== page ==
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Lymphoma Research Foundation Grantee Identifies Mechanism Behind Resistance to Ibrutinib in MCL

Selina Chen-Kiang
Photo By: Carlos Rene Pérez

Lymphoma Research Foundation (LRF)- supported research may have identified both the molecular mechanism that causes some mantle cell lymphoma (MCL) patients to be resistant to ibrutinib (Imbruvica), and ways to overcome that resistance. Selina Chen-Kiang, PhD of Weill Cornell Medical College, and her colleagues published the results of their research online at Cancer Discovery in July 2014. Three successive LRF grants contributed funding to this research, including a MCL Project Planning Grant in 2010, an MCL Correlative Clinical Studies Grant in 2011, and an MCL Developmental Grant in 2013 that is in its second year.

Ibrutinib received approval from the U.S. Food and Drug Administration (FDA) for treatment of MCL in November 2013, and has shown promise in treating many MCL patients. Unfortunately, about one-third of patients are resistant to ibrutinib and many patients become resistant after the initial response. "Relapse is a challenge because it is frequent in MCL, the tumors grow faster than before and there are no effective therapeutic options," Dr. Chen-Kiang says. She and her colleagues, including LRF Scientific Advisory Board Chair John Leonard, MD, used longitudinal genomic and RNA sequencing analysis of both MCL tumors and healthy tissue to identify a relapse-specific genetic mutation, C481S in Burton's Tyrose Kinase (BTK), which ibrutinib specifically targets. This is the first identified mutation specific to MCL patients who relapse from ibrutinib after an initial durable response (a decrease of at least 30 percent in tumors and lesions). However, this BTK mutation is not found in MCL patients who do not respond to ibrutinib or become resistance after transient response (minimal decrease in tumors and lesions), suggesting two patterns of ibrutnib resistance in MCL.

Ibrutinib resistance appears to correlate to an increased activation of a number of other molecular mechanisms known to contribute to MCL growth, among them the protein CDK4 ,and signaling along the PI3K-AKT pathway. The researchers then discovered that targeting CDK4 with palbociclib, a CDK4-inhibitor, made the MCL tumor cells sensitive to ibrutinib when BTK is not mutated, and to inhibitors of PI3K regardless of BTK mutation, suggesting that a combination therapy of palbociclib and ibrutinib or a PI3K inhibitor may be an effective strategy in overcoming ibrutinib resistance. LRF support for these early studies helped Dr. Chen-Kiang and her colleagues receive funding from the National Cancer Institute (NCI) to open a clinical trial to test palbociclib and ibrutinib as a combination therapy. "We are happy to have contributed to the understanding of ibrutinib resistance and offered alternative therapies that have a potential to benefit MCL and CLL patients and potentially others who are treated with ibrutinib," Dr. Chen-Kiang says. "I want to thank LRF for supporting our research in MCL continuously over the years, as well as their long term commitment to a cure for MCL."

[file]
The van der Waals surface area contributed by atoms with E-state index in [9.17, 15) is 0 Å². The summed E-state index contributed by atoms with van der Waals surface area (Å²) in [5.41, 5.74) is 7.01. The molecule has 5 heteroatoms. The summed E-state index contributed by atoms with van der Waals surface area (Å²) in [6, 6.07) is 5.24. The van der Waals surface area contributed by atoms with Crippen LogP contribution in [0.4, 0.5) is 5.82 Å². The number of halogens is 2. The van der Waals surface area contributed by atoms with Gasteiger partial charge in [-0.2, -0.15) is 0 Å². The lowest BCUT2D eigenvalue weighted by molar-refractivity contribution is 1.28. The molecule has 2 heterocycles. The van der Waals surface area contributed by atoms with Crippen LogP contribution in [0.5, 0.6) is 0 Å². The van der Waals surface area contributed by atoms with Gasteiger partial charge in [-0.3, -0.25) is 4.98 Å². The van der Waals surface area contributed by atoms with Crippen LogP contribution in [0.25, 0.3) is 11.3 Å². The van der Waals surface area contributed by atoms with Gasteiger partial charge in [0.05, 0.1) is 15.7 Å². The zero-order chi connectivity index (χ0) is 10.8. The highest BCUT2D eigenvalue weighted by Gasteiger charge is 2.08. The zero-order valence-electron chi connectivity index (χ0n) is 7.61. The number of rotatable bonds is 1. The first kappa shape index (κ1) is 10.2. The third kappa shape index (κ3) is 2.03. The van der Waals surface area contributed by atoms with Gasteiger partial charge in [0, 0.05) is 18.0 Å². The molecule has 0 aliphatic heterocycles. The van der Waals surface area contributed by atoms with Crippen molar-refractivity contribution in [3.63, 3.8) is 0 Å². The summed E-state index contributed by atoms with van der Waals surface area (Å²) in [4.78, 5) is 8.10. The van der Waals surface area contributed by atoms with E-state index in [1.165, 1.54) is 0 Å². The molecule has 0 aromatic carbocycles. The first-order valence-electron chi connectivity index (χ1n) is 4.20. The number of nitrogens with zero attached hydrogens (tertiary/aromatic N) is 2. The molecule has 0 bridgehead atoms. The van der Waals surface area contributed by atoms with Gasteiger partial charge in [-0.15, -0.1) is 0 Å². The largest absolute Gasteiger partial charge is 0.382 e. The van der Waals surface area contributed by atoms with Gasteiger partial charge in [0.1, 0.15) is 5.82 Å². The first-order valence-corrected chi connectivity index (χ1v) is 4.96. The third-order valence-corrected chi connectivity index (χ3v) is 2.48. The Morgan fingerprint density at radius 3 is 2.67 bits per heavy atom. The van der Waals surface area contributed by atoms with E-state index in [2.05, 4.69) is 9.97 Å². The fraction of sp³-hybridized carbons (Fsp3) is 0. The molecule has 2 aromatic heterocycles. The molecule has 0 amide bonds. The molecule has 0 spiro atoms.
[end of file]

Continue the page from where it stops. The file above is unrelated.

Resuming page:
The published results of this study may be accessed through Cancer Discovery's website. The clinical trial (NCT02159755) is currently enrolling and may be viewed through ClinicalTrials.gov.

For more on this project and LRF's contributions, see Dr. Chen-Kiang's Featured Researcher profile from October 2012.

For more on MCL, including LRF-funded research as well as resources for patients and caregivers, visit FocusonMCL.org.

August 2014